How much anchor chain?

When it comes to putting out anchor chain, most of us follow a basic ratio rule of thumb, but we should be taking wind and tide into account, argues Christopher Smith

A busy anchorage at Oznor, Greece. Anchoring here requires thought about how much anchor chain you put out
A busy anchorage clearly requires you to reduce your swinging circle by using less chain than you might otherwise use, but how do you know you won't drag?
Anchoring is a key part of the cruising sailor’s arsenal – at least for those who don’t intend to take refuge in a marina every time they wish to stop sailing. For such a vital aspect of our pastime, however, it can be difficult to get solid information on many aspects of the process. This is due, in no small part, to the complexities in working out issues such as chain length. What is needed in most circumstances is a handy rule of thumb, which can be used to ensure you are anchoring safely in most circumstances. By its very nature, a rule of thumb calculation cannot take into account all aspects of the anchoring equation, but it is surprising how many miss out quite vital considerations simply because they can be hard to make fit a certain simplified formula.

Wind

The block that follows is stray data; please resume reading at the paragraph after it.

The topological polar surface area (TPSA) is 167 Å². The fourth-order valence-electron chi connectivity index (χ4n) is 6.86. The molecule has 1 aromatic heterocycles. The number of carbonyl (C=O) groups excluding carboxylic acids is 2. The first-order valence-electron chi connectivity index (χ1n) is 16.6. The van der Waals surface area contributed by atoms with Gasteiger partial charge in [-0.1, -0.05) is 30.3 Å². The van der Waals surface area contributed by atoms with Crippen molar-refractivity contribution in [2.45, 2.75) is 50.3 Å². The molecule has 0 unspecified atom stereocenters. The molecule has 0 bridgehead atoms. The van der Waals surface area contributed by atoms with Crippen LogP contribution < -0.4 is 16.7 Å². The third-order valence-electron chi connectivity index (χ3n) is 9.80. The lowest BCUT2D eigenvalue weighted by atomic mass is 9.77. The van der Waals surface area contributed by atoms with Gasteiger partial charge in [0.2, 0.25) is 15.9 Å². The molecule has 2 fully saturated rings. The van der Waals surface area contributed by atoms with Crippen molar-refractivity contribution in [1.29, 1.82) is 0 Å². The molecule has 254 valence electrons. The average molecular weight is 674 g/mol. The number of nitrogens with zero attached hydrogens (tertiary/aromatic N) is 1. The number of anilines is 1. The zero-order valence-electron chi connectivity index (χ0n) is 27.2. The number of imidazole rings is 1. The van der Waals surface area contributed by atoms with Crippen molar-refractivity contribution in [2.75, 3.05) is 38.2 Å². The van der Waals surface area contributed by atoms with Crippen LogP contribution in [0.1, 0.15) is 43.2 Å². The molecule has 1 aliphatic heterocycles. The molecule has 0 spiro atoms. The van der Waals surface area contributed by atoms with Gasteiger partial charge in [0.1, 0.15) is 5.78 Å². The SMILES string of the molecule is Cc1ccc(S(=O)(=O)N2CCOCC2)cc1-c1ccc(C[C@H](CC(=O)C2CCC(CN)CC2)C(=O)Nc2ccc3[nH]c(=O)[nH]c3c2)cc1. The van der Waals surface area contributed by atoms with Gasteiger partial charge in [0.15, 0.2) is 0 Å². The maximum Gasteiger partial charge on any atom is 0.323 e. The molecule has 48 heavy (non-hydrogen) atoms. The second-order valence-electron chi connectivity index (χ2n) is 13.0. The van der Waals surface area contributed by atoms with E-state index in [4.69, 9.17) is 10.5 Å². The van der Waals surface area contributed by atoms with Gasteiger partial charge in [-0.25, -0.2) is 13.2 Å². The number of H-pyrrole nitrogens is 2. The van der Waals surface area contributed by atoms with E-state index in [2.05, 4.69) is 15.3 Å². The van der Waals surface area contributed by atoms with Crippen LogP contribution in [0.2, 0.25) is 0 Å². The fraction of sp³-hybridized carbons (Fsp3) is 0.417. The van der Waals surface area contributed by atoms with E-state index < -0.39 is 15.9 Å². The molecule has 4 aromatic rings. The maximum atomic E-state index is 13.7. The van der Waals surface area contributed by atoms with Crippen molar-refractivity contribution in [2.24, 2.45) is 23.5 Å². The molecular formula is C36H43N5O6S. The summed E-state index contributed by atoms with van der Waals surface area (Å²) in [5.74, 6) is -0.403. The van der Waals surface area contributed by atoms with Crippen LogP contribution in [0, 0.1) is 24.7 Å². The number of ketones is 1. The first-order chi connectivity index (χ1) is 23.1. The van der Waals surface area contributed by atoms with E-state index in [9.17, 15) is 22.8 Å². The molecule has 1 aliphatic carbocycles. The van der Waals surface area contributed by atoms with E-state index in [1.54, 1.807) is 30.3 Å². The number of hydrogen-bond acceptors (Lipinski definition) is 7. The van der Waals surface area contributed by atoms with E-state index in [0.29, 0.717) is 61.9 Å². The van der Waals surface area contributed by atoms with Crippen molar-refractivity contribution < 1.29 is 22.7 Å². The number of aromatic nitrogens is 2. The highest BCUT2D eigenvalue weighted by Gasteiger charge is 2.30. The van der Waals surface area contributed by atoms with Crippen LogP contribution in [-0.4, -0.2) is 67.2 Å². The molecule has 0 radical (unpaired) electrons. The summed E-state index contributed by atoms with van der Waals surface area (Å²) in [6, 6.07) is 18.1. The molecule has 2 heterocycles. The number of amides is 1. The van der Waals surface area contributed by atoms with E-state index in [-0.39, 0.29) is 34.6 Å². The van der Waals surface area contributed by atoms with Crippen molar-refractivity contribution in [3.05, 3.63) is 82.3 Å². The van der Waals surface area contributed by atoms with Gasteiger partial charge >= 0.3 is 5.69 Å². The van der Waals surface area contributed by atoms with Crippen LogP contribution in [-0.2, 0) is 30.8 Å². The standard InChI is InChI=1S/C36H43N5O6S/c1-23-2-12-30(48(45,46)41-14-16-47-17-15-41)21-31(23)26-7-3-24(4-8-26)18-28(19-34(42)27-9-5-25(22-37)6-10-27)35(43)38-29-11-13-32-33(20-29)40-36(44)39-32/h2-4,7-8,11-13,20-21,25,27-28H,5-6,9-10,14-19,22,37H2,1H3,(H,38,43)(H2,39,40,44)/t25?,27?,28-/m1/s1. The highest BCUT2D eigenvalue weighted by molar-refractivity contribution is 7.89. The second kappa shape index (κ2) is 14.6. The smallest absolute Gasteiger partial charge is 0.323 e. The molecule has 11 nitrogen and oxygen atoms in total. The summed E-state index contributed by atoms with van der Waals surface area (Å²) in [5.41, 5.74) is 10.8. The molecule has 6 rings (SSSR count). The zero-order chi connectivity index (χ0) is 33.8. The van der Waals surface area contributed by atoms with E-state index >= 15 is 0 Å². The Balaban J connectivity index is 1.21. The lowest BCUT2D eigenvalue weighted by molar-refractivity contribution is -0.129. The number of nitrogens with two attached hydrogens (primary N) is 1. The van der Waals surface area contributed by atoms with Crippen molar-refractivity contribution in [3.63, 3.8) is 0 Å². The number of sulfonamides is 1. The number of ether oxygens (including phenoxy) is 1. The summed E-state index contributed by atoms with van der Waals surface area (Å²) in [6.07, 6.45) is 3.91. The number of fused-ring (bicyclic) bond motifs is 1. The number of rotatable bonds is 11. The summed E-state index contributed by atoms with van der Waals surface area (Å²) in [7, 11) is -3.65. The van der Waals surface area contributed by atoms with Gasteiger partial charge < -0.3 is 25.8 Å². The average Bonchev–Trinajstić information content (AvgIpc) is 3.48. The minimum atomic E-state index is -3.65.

Everyone has their own idea of how much anchor chain to use. The simplest – and perhaps most often used method – why leave all of that chain you have stored in the locker? In reality this usually means using the maximum safe length – any anchorage has rocks, shallows and other boats at anchor either when you arrive or, often, turning up after your arrival. So how do you decide what is safe before looking elsewhere to anchor? Traditionally you use the scope – a multiple of the water depth to determine the length of anchor chain you’ll need to use. The RYA suggest a scope of at least 4:1, others say you need 7:1 but in crowded anchorages 3:1 is quite common. A moment’s thought, however, tells you that a static rule of thumb in an environment that can significantly change in different conditions will not sufficiently account for the main forces acting on your boat, namely the wind and the tidal stream. Often, wind is going to be the biggest concern, so you must take this into consideration and also be aware of, and prepared for, the maximum anticipated wind strength. And there’s the problem; there are virtually no articles or text books on anchoring to tell you how to take into account the wind strength when setting your anchor. So I’ve come up with a very simple guide to provide a rule of thumb calculation (above), which also takes wind and tide into account. If you will not see anything greater than the top end of Force 4 (16 knots) and you are anchoring a 10m yacht in fairly shallow water, by which I mean anything under about 8m depth, you should be fine with 16m + 10m = 26m of chain. But if you think a Force 7 gale (33 knots) is coming, try setting 33m + 10m = 43m of chain. This rule of thumb works in the majority of anchorages relatively close to the shore where the water is quite shallow, but for deeper anchorages (of around 10-15m) you obviously need more chain. The answer to this is simple: you just need to use a factor of 1.5 times the wind speed, which will deliver a better result.